Black History

BLACK HISTORY Month, sometimes call African-American History Month, is over for this year as it’s a February observance, but two African-Americans linked to Eastern Ohio are living examples all year long of what has been accomplished by two black Americans.

Both have been in the news lately, one because of problems at the Underground Railroad Museum and the other because of her upcoming induction into the Martins Ferry Hall of Honor.

Items related to slavery recently were damaged at the Underground Railroad Museum, Flushing, because of a broken waterline. Help, however, has been forthcoming from organizations, businesses and individuals on both sides of the Ohio River.

The museum was founded by Mattox and his wife, Rozz (Rosalind), now deceased.

On a cheerful note, May Louise Hinton Wykle, Ph.D., will be among the inductees into the Martins Ferry Hall of Honor April 6 at 2 p.m. The Citizens Bank is the HofH sponsor.

Wykle, a Mount Pleasant High School graduate, was the first African-American graduate of the Ruth Brant School of Nursing and the first African-American dean of the Frances Payne Bolton University, Case Western University. That was only the beginning for this woman, who grew up in Mount Pleasant, as she also initiated educational programs internationally in addition to numerous endeavors in the health field.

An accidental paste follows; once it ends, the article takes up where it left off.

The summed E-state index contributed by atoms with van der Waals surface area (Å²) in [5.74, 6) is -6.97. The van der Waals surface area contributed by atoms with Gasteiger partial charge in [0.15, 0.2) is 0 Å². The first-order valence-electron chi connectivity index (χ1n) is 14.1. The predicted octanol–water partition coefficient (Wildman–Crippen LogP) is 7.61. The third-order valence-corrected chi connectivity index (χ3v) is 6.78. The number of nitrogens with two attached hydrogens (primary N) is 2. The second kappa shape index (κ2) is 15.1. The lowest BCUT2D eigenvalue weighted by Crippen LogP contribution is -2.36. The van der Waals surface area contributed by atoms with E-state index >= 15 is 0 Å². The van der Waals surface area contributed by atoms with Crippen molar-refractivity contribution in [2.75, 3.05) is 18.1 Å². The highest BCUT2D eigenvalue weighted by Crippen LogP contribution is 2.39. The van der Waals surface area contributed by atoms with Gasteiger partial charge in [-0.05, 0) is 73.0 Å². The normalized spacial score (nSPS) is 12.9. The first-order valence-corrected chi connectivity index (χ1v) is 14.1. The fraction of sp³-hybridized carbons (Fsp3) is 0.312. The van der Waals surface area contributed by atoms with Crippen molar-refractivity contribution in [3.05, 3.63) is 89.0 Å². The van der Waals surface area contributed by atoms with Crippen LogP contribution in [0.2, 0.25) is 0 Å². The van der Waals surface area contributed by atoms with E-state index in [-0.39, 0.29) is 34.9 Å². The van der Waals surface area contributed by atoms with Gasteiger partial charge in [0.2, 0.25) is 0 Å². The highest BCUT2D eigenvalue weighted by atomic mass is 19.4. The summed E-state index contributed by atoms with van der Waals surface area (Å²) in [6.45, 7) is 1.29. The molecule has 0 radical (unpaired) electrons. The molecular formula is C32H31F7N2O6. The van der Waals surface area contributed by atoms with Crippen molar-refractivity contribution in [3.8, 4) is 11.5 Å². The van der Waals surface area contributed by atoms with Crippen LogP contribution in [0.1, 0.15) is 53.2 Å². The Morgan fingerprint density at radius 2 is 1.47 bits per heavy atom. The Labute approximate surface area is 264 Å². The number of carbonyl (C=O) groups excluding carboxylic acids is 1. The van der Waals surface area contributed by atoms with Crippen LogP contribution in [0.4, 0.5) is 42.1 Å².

Not only did Mattox and his wife work hard to establish the museum to preserve history, but he also is involved in a variety of other activities – so much so, that he received an honorary doctorate in public service from Ohio University, Athens, in 2008.

Mattox, who also is the recipient of other honors, also serves as president of the Ohio Valley Chapter of A Special Wish Foundation and heads its National Board of Governors.

Wykle, a triple alumna of Case Western, became a nursing legend through her work, but she didn’t find it easy to enter the nursing field. According to “Forefront,” a publication of the Frances Payne Bolton School of Nursing, she “was denied entrance to several nursing schools because of the color of her skin. School administrators suggested to her that housekeeping work might be more appropriate.”

Her accomplishments in teaching, research, grants and other efforts are numerous and have resulted in a variety of honors.

THE CONTRIBUTIONS of these individuals are important now and for the future.